I am conscious, Mr. Amess, that I have digressed slightly from the specific issue of the directives, so I shall turn to the other points that were made by my hon. Friend the Member for Upminster. He was right to express a concern for small retailers. They are under enormous pressure and we do not want to make matters worse. Our analysis shows that 99 per cent. of electrical retailers in the UK are small, generally independent firms. Between them, they account for about 75 per cent. of all such outlets, but for about 20 per cent. of total turnover. They exactly parallel the small producers to which I referred, most of which are small and have an even smaller share of the market than their electrical retailer counterparts. That is why we are seeking an exemption for small retailers and small producers, and I am fairly confident that we will get it. That would relieve the vast majority of retailers from the burdens that could be associated with the directive, without compromising the achievement of environmental Bills.

Mr. Darvill: I thank the Minister for dealing with that specific point. Will she tell us about the general view in Europe on the matter? I get the impression that there is a similar balance in other European countries in respect of small electrical retailers. I am not asking for information about confidential negotiations, but is there a view that those countries should have similar exemptions?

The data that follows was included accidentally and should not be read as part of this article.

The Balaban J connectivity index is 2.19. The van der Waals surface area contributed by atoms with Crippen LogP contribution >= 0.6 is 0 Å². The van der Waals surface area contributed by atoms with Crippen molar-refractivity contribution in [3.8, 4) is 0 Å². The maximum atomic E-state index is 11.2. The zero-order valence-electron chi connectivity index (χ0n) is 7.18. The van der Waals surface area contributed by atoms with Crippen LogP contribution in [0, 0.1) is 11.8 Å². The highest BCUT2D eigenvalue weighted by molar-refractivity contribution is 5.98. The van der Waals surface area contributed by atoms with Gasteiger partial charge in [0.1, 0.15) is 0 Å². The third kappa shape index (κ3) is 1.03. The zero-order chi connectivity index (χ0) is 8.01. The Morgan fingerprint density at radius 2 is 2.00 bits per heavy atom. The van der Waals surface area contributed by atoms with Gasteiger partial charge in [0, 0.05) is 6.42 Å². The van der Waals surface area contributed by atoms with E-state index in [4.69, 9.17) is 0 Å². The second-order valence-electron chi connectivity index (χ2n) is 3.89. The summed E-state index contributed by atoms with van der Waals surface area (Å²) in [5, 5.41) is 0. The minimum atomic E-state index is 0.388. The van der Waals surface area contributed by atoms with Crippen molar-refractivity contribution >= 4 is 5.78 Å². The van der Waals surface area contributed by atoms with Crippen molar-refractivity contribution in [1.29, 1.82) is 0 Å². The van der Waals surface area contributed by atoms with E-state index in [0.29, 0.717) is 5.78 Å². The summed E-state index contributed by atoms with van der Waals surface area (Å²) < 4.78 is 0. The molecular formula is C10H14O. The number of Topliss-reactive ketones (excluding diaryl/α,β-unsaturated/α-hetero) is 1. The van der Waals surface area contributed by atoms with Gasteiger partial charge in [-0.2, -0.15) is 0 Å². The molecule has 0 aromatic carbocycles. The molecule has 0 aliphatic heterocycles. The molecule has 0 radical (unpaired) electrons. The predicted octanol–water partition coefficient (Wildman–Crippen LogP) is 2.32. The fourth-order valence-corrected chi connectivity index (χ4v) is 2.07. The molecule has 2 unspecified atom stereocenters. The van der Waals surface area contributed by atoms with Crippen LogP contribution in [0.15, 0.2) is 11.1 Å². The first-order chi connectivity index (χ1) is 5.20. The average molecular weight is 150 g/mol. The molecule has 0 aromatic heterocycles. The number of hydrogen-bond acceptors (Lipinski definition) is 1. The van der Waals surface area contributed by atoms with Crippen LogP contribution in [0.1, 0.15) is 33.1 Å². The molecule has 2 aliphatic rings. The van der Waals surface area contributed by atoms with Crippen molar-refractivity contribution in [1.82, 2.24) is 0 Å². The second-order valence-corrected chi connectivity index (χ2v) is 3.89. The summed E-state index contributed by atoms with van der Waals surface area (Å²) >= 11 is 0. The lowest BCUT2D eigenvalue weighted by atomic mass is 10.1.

Ms Hewitt: There is a growing understanding of the difficulties that the directive could cause for small retailers. We hope that the associations of retailers and producers will make their views known to other member states, as well as to the European Commission. They helped in the conclusions of the Lisbon summit last year, and the progress since made. At that summit we took the initiative and achieved agreement with our European partners on a small business charter. An important element of the charter is the commitment that, in considering regulations, the European Union will take particular account of their impact on small businesses and seek to reduce their burden. That is something that already happens in the United Kingdom. An exemption for small retailers would significantly reduce the estimated costs of £500 million per annum—as I said earlier, that estimate comes from the retail industry and has not been independently validated. We are working with the British Retail Consortium to see what can be done on that issue. Similarly, an exemption for small producers will reduce the total administrative costs of implementing the directive. It is vital that we achieve the flexibility we need in the directive and we are already doing so through the working group. That will allow us to implement the directive—when it emerges—with the least cost to business, and particularly to small business.